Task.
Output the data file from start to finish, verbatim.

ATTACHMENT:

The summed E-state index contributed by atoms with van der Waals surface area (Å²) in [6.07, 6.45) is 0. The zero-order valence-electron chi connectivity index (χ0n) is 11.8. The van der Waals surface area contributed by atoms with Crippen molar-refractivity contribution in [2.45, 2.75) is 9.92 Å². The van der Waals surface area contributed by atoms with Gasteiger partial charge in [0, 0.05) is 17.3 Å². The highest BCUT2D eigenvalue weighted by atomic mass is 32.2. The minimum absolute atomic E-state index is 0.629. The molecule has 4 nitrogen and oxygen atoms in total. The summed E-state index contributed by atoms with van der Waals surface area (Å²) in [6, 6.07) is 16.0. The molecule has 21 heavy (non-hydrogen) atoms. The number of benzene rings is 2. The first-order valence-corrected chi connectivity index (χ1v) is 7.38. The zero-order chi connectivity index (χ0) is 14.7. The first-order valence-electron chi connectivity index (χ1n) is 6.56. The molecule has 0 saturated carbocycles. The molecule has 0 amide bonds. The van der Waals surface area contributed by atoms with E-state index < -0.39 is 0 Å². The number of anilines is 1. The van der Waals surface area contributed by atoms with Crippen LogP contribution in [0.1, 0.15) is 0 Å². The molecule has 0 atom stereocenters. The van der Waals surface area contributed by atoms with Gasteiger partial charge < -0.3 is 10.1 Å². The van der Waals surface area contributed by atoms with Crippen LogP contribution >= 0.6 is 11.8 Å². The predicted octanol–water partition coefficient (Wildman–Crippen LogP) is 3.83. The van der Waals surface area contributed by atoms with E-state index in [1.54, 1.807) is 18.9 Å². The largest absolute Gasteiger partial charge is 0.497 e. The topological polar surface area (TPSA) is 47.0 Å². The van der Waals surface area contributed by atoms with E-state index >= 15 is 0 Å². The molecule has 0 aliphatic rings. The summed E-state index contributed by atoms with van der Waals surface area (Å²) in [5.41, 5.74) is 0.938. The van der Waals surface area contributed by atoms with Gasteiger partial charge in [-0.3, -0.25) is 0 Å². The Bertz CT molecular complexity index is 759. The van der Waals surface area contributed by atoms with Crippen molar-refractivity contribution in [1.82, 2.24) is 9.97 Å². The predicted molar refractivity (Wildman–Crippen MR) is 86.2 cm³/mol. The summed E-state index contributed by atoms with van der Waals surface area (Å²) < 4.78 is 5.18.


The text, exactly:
The summed E-state index contributed by atoms with van der Waals surface area (Å²) in [6.07, 6.45) is 0. The zero-order valence-electron chi connectivity index (χ0n) is 11.8. The van der Waals surface area contributed by atoms with Crippen molar-refractivity contribution in [2.45, 2.75) is 9.92 Å². The van der Waals surface area contributed by atoms with Gasteiger partial charge in [0, 0.05) is 17.3 Å². The highest BCUT2D eigenvalue weighted by atomic mass is 32.2. The minimum absolute atomic E-state index is 0.629. The molecule has 4 nitrogen and oxygen atoms in total. The summed E-state index contributed by atoms with van der Waals surface area (Å²) in [6, 6.07) is 16.0. The molecule has 21 heavy (non-hydrogen) atoms. The number of benzene rings is 2. The first-order valence-corrected chi connectivity index (χ1v) is 7.38. The zero-order chi connectivity index (χ0) is 14.7. The first-order valence-electron chi connectivity index (χ1n) is 6.56. The molecule has 0 saturated carbocycles. The molecule has 0 amide bonds. The van der Waals surface area contributed by atoms with E-state index < -0.39 is 0 Å². The number of anilines is 1. The van der Waals surface area contributed by atoms with Crippen LogP contribution in [0.1, 0.15) is 0 Å². The molecule has 0 atom stereocenters. The van der Waals surface area contributed by atoms with Gasteiger partial charge < -0.3 is 10.1 Å². The van der Waals surface area contributed by atoms with Crippen LogP contribution >= 0.6 is 11.8 Å². The predicted octanol–water partition coefficient (Wildman–Crippen LogP) is 3.83. The van der Waals surface area contributed by atoms with E-state index in [1.54, 1.807) is 18.9 Å². The largest absolute Gasteiger partial charge is 0.497 e. The topological polar surface area (TPSA) is 47.0 Å². The van der Waals surface area contributed by atoms with E-state index >= 15 is 0 Å². The molecule has 0 aliphatic rings. The summed E-state index contributed by atoms with van der Waals surface area (Å²) in [5.41, 5.74) is 0.938. The van der Waals surface area contributed by atoms with Gasteiger partial charge in [-0.3, -0.25) is 0 Å². The Bertz CT molecular complexity index is 759. The van der Waals surface area contributed by atoms with Crippen molar-refractivity contribution in [1.82, 2.24) is 9.97 Å². The predicted molar refractivity (Wildman–Crippen MR) is 86.2 cm³/mol. The summed E-state index contributed by atoms with van der Waals surface area (Å²) < 4.78 is 5.18.